What’s better than a Glock 19 or a Glock 17? How about a handgun that can be configured to both, and everything in-between! The GST-9 is a 1-3 generation compatible, modular 80% Glock Frame that is currently available for pre-order from 80 Percent Arms. By removing two pins in the grip, you can swap the grip extension for a short or tall grip extension that matches the length of a Glock 19 and Glock 17 grip respectively. This simple, yet ingenious design provides you with the options of a Glock 19, 19X, 19L and 17 (with the 17 requiring a Glock 17 slide and barrel). And, of course, because it is not a firearm from the factory, it can be shipped to your door and requires no registration in most states.
What Makes the GST-9 Different?
As mentioned, the GST-9 is a modular frame that accepts two different grip extensions. One is shorter, resulting in a grip the same length as a Glock 19. The other is longer, configuring the grip to the same length as a Glock 17. Naturally, magazine compatibility changes when you swap these grips out. When in Glock 19 configuration, you can run Glock 19 magazines and larger. Ditto for the Glock 17 configuration of course.
This modular aspect is not the only distinguishing characteristic of the GST-9, as a lot of engineering has gone into this project. This build also features a unique mating interface between the frame and the slide due to the frame rails being extended three times longer than their normal length. This one detail alone creates a more controllable recoil impulse, better repeatability, and greater accuracy. 80 Percent Arms even went so far as to nickel plate these rails which results in reduced friction and increased longevity of the firearm. You won’t have to worry about rust, dirt or grime locking your slide up, even when liquid lubricants on the rails have long since been cooked off.
The GST-9 frame accepts any Gen 1-3 Glock 19 components, accessories, and holsters. This makes the GST-9 the first and only 80% lower that fits in standard Glock holsters. Because you can use any 1-3 Gen parts, you can build up the frame with the exact mix and match of components that you want. Other notable features of the GST-9 frame include the full Picatinny rail for an array of attachments, an undercut trigger guard and a high beavertail, scalloped mag release, no finger grooves, and gas pedals. All of these features equate to a firearm that is more ergonomic, flatter shooting, and consequently more fun to shoot.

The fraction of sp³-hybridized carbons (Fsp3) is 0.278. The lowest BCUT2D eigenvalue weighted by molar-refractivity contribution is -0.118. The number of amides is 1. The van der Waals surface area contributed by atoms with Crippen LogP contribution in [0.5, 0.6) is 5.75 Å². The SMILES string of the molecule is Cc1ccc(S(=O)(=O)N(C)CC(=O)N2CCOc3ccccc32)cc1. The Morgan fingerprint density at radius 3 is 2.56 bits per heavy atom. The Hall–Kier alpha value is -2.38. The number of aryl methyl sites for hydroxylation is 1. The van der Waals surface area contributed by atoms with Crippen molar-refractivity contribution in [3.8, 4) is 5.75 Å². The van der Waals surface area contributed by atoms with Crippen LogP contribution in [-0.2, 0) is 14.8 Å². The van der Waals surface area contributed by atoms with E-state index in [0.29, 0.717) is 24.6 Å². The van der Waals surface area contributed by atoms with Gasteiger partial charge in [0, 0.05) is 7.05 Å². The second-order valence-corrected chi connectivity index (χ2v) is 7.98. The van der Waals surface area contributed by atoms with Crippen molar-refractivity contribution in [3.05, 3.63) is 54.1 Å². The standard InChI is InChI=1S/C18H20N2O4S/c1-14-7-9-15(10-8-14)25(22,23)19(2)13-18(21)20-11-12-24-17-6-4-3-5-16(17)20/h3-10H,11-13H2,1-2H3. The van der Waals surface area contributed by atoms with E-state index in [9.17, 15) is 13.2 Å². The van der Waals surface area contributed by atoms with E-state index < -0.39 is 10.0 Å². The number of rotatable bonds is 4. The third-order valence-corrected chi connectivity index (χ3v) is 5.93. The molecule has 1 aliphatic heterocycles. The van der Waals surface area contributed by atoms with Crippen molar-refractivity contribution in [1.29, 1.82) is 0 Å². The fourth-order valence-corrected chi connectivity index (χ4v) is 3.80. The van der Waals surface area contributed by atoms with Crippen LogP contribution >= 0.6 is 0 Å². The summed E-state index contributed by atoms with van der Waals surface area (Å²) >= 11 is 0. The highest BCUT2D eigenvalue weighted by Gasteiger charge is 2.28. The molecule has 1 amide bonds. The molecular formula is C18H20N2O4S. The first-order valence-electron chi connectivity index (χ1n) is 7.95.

If these features don’t quite pique your interest, 80 Percent Arms are sure to capture it eventually as they release more grip modules for the GST-9. There will be more grip modules coming in the future, like competition magwell, different contours for different ergonomics, etc.
When/Where Can I Buy One?
You can currently get 30% off MSRP by preordering a GST-9 frame, or full build kit on 80 Percent Arms’ website. As suggested, you will be able to purchase either the frame and jig (sold as separate items for legal reasons) or the full kit which includes everything that you need for a functioning gun. Prices range from $79.99 – $699.99 currently but will go up as soon as they start shipping in the spring of 2020 the pre-order sale ends.
There are only a couple of unique aspects to my build when compared to 80 Percent Arms’ complete build kit. For starters, I have a threaded barrel, tritium MOS height sights and a slick nitride coating on the barrel. For about $400 less, you can preorder the GST-9 complete build kit and get a high-quality “Gucci” gun that only differs in these areas.
Doing the Other 20% (AKA Building)
Now for the fun part: finishing the 80% lower to turn it into a firearm. This is the first 80% lower that I have started and completed on my own. In the end, I proved that if I can do it, anyone can. We have full guides published on GunsAmerica on how to complete 80% Glock builds in detail, so I’ll skim over the process here: